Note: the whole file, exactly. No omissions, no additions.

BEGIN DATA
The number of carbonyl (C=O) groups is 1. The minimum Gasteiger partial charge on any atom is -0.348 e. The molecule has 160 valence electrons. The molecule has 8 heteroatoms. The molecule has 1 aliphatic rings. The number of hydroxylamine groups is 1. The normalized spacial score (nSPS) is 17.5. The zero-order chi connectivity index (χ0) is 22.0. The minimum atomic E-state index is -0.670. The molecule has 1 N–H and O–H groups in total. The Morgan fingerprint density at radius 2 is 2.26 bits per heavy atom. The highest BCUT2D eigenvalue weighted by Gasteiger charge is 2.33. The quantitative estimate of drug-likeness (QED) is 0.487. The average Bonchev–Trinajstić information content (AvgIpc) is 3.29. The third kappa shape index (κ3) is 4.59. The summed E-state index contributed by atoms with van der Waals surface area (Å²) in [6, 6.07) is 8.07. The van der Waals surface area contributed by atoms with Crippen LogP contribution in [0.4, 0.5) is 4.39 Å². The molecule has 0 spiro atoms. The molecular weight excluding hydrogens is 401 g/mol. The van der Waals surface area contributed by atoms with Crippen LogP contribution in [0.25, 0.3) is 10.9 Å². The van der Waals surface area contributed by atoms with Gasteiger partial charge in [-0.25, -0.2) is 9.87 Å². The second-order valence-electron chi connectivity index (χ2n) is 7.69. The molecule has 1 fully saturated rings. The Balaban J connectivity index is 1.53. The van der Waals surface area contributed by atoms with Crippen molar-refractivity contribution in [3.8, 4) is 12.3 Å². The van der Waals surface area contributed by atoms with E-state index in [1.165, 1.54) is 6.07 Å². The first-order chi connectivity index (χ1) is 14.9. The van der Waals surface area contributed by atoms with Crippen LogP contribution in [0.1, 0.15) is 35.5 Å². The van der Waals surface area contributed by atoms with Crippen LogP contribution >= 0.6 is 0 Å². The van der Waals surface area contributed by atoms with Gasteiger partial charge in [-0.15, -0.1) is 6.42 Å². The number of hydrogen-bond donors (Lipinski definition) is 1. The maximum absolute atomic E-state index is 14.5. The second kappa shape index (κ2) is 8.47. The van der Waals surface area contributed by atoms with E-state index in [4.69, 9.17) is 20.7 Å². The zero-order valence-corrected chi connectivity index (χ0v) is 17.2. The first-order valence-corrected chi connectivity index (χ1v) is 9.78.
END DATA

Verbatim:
The number of carbonyl (C=O) groups is 1. The minimum Gasteiger partial charge on any atom is -0.348 e. The molecule has 160 valence electrons. The molecule has 8 heteroatoms. The molecule has 1 aliphatic rings. The number of hydroxylamine groups is 1. The normalized spacial score (nSPS) is 17.5. The zero-order chi connectivity index (χ0) is 22.0. The minimum atomic E-state index is -0.670. The molecule has 1 N–H and O–H groups in total. The Morgan fingerprint density at radius 2 is 2.26 bits per heavy atom. The highest BCUT2D eigenvalue weighted by Gasteiger charge is 2.33. The quantitative estimate of drug-likeness (QED) is 0.487. The average Bonchev–Trinajstić information content (AvgIpc) is 3.29. The third kappa shape index (κ3) is 4.59. The summed E-state index contributed by atoms with van der Waals surface area (Å²) in [6, 6.07) is 8.07. The van der Waals surface area contributed by atoms with Crippen LogP contribution in [0.4, 0.5) is 4.39 Å². The molecule has 0 spiro atoms. The molecular weight excluding hydrogens is 401 g/mol. The van der Waals surface area contributed by atoms with Crippen LogP contribution in [0.25, 0.3) is 10.9 Å². The van der Waals surface area contributed by atoms with Gasteiger partial charge in [-0.25, -0.2) is 9.87 Å². The second-order valence-electron chi connectivity index (χ2n) is 7.69. The molecule has 1 fully saturated rings. The Balaban J connectivity index is 1.53. The van der Waals surface area contributed by atoms with Crippen molar-refractivity contribution in [3.8, 4) is 12.3 Å². The van der Waals surface area contributed by atoms with E-state index in [1.165, 1.54) is 6.07 Å². The first-order chi connectivity index (χ1) is 14.9. The van der Waals surface area contributed by atoms with Crippen LogP contribution in [0.1, 0.15) is 35.5 Å². The van der Waals surface area contributed by atoms with Crippen LogP contribution >= 0.6 is 0 Å². The van der Waals surface area contributed by atoms with Gasteiger partial charge in [-0.15, -0.1) is 6.42 Å². The number of hydrogen-bond donors (Lipinski definition) is 1. The maximum absolute atomic E-state index is 14.5. The second kappa shape index (κ2) is 8.47. The van der Waals surface area contributed by atoms with E-state index in [4.69, 9.17) is 20.7 Å². The zero-order valence-corrected chi connectivity index (χ0v) is 17.2. The first-order valence-corrected chi connectivity index (χ1v) is 9.78.